Preparing the Billet


How to prepare a Mokume Gane Billet

Folding knife by David Broadwell. Pattern welded steel by Devin Thomas, lapis lazuli with copper and nickel silver mokume gane by Mike Sakmar. Photo: Sue Broadwell.

Folding knife by David Broadwell. Pattern welded steel by Devin Thomas, lapis lazuli with copper and nickel silver mokume gane by Mike Sakmar. Photo: Sue Broadwell.

The secret to solid mokume game is cleanliness and quality materials.
— Mike Sakmar

Essential Steps for a successful Mokume billet

“Snake Bracelet” by Steve Midgett. Sterling, copper, shakudo and 14K with rubies.

“Snake Bracelet” by Steve Midgett. Sterling, copper, shakudo and 14K with rubies.

No matter what firing method you use to laminate mokume, the first step in preparing a billet is to decide on the number of layers in the stack. I suggest using no more than 25 layers for jewelry applications. If you use more than this, they tend to become too fine in the finished sheet and reduce its visual impact. I generally use 12 to 18 layers. If you are creating mokume for larger metalsmithing projects or knife-making, you could triple this number.

When planning the layers in your billet, keep in mind the final pattern you wish to achieve. In most cases, contrast between the metal colors and their compatibility are of primary consideration. Next in importance is usually the thickness of the bands of color throughout the mokume sheet. For example, a thin sheet of gold, sandwiched between two thicker layers of shakudo, will finish out as a thin swirling pinstripe of gold on a field of black. I suggest starting with thicknesses between 16- and 24-gauge. And remember, the thinner the sheet, the thicker any eutectic layer will appear proportionally. You also have to consider the thickness of the billet after firing and what your rolling mill will accommodate. The most efficient billet thickness would be the maximum thickness your rolling mill can handle, plus the amount of the reduction caused by firing and forging.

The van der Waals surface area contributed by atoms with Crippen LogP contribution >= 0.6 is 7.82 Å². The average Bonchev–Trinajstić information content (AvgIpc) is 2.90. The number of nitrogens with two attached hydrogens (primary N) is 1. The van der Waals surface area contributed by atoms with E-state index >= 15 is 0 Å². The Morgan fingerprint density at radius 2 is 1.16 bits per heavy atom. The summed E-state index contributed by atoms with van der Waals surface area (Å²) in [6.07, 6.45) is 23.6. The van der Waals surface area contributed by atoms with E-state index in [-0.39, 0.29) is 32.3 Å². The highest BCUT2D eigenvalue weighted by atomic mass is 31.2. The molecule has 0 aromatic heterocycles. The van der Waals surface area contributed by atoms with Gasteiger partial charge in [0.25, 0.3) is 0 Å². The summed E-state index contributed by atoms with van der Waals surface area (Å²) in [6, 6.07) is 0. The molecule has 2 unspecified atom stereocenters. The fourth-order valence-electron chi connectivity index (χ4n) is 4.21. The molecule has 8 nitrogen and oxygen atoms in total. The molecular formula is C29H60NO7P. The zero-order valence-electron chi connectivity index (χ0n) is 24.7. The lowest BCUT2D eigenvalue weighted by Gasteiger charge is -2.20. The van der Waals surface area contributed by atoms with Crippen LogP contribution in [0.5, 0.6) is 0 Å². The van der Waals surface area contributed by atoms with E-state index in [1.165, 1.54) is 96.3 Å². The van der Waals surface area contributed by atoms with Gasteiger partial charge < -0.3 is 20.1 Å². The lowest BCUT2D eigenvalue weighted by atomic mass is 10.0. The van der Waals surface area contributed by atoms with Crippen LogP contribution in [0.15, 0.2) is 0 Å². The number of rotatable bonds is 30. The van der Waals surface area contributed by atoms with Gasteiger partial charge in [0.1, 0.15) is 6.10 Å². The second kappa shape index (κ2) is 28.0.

Lastly, you can often save a little time and money by putting an extra heavy sheet of metal on the bottom layer of the billet. This will not be exposed in the patterning process and can be up to 1/3 the total thickness of the billet. Make sure the hardness of this piece of metal is similar to the others in the stack, or the finished sheet will curl when rolling.

All of the pieces in a billet should be cut from good-quality clean metal. If you’re using copper or even silver alloys that have been sitting around for a while, give them an initial cleaning to remove surface oxidation before cutting. This will save you a lot of time later on when you’re cleaning prior to firing. You should take great care to cut all pieces in the stack the same size. Remember that, after firing, the whole billet will have to be trimmed down to the size of the smallest piece in the stack and the rest will be wasted. This is less important when using inexpensive copper alloys, but even then, it is much easier to observe the sweating of the layers in a neatly cut and stacked billet.


It is absolutely imperative that each individual piece is of an even thickness throughout, with no tapering from center to edge and that the billet layers are as flat as possible. There are a couple of things that make this difficult to achieve. The first is the method of cutting the metal. If you are using hand shears, or a bench shear, to cut the pieces, you almost certainly will be creating a little burr on the edge of the sheet that forms when metal is cut in this manner. This burr, small as it is, will create gaps around the edges of the billet when you stack the layers together and you can’t rely on the pressure of the clamp to flatten them out. The metal along the edge will become contaminated during firing because of these tiny gaps and will have to be trimmed away. The best way to avoid this is either to saw the pieces out of a larger sheet or to cut them with a sharp precision shear such as the Profiform.

I used to roll the pieces lightly through the mill to flatten this burr, but because the leading and trailing edge receive slightly more pressure than the rest of the piece, these may become beveled and ruin the consistent thickness of the sheet. Consequently, you will have a very small but critical gap around the edges of your billet between all the layers of metal. You may use the rolling mill to create long flat strips equal in width to the size of your intended billet. Then remove about 1/4-inch of the leading and trailing edges and cut the strip into pieces of the proper length. Don’t worry if rolling the strips through the mill causes some slight rippling of the sheets. This will straighten out easily later on when they are crushed between the torque plates. Having said all of this, I highly recommend that, whenever possible, you purchase metal precut from a good refiner. They generally have high-quality cutting equipment, and if given precise instructions, can provide you with sheet material that requires no further flattening.